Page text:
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Amblyopia


Amblyopia or also known as Lazy eye, is most common among children before age 6. It is caused due to eye & brain not functioning well together resulting in loss or lack of development of central vision in one eye, one eye being more nearsighted or farsighted than the other, or clouding of the lens of an eye; without affecting side (peripheral) vision. It often occurs in people having crossed eyes (misalignment).

Amblyopia can be difficult to detect so vision testing is recommended for all children around ages of four to five. Common symptoms of diagnosing Lazy Eye may include noticeably favoring one eye or a tendency to bump into objects on one side. Lazy eye if diagnosed early until the preteen, teen or adult years, can be treated successfully. After the underlying cause is fixed, vision is not restored right away, as the mechanism also involves the brain.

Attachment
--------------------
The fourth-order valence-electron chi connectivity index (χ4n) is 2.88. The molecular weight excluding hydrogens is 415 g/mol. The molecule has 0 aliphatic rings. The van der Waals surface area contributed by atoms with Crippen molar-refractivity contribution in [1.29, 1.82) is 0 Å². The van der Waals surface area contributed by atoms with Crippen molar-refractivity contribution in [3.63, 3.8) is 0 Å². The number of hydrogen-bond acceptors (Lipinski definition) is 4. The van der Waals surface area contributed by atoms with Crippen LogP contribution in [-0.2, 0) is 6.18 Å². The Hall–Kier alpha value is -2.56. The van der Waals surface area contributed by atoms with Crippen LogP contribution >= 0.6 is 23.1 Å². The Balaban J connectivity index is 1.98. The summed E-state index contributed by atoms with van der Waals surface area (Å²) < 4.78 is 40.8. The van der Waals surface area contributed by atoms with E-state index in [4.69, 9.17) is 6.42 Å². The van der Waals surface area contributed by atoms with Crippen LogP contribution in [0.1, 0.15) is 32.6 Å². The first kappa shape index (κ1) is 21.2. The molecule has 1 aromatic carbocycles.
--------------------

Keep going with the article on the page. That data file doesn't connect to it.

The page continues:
For some children, eye glasses can be the only treatment needed while for other it can include a combination of prescription lenses, prisms, vision therapy and eye patching. In Eye patching treatments force the child to use the weaker eye. This is done by either using a patch or putting atropine in the stronger eye. In vision therapy, patients learn how to use the two eyes together, which helps prevent lazy eye from reoccurring.

Lazy eye will not go away on its own. If not diagnosed until the preteen, teen or adult years, treatment takes longer and is often less effective.